When Charley Met Grampa

illus. by Helen Oxenbury. 32p. Candlewick. Sept. 2013. Tr $15.99. ISBN 978-0-7636-5314-9. LC 2012954329.
RedReviewStarPreS-Gr 2—In a satisfying follow-up to Charley's First Night (Candlewick, 2012), Grampa, who admits that he is uncertain about getting to know Henry's puppy, is coming to visit and to meet Charley. The boy and puppy wait for him at the train station while snow gently covers the tracks and the town. Upon his arrival, the large gentleman and the tiny puppy size each other up while Grampa inquires, "…are you friendly or fierce?" When the wind picks up and Grampa's cap flies away, Charley takes off into the white world and it's feared that he's lost in the snow. But the diminutive dog saves the day by bringing the cap back, thus revealing he's both friendly and fierce in his determination, ensuring their burgeoning bond. Charley is pure joy with fur and will surely bring a smile to young readers. Charming, detailed pencil and watercolor illustrations feature framed, softly hued scenes both cozy and frigid. This is a tender story about the warm affection between a grandfather and his grandson. A real winner.—Maryann H. Owen, Children's Literature Specialist, Mt. Pleasant, WI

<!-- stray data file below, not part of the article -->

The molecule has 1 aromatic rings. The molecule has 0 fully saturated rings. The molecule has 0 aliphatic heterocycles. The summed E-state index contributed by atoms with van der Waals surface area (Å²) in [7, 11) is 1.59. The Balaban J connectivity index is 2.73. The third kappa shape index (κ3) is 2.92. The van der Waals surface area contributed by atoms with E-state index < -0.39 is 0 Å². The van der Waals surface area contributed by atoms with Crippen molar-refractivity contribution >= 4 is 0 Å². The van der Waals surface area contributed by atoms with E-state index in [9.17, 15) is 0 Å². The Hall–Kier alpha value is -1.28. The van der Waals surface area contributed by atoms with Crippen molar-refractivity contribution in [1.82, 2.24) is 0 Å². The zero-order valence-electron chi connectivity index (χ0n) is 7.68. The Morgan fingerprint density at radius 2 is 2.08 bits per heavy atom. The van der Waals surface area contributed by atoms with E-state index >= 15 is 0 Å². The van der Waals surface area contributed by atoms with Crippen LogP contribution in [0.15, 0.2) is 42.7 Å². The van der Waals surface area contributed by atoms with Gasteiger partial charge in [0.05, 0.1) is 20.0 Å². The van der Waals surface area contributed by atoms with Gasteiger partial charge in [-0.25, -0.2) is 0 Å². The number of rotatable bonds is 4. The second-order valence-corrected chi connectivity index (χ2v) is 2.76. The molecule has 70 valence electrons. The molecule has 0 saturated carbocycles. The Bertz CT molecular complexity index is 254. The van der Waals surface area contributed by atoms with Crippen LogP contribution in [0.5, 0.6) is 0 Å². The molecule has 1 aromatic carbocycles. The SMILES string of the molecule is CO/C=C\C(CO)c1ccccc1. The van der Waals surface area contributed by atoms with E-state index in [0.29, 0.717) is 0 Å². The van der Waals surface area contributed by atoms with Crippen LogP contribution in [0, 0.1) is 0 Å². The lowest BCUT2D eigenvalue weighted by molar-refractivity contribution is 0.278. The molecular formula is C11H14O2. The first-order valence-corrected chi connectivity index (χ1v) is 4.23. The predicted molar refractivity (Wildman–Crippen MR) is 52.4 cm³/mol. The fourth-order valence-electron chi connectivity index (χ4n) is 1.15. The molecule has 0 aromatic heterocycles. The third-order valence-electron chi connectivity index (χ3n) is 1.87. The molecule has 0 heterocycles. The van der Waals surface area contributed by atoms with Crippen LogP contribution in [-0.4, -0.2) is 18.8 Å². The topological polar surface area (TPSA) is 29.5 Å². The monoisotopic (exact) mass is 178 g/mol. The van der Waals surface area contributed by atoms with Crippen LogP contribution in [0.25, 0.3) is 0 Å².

Although it hasn’t been long since Charley’s First Night (rev. 1/13)—it’s still snowing—the little dog is already an established family member. Now, Henry pens Grampa an invitation to meet Charley: “Bring a big suitcase and stay a long time and I’ll meet you at the station.” Soon Grampa’s leaving his book-lined home, but not without communicating his own qualms: “Is he friendly or fierce? I’ve never been friends with a dog before.” It doesn’t take long. Walking home from the train, Charley catches Grampa’s cap after it blows away, thus proving himself in classic storybook style; by bedtime, the two new friends are comfortably sharing a pillow. No surprises here, just a deliciously cozy vignette blessed with such artful Oxenbury touches as a crumpled paper on the floor to suggest that Grampa’s cautious letter is no first draft; Henry walking to the station on his own in a small British village, sheep in fields nearby; and Grampa asleep with his book and glasses within easy reach. A welcome sequel, to read aloud or alone. joanna rudge long

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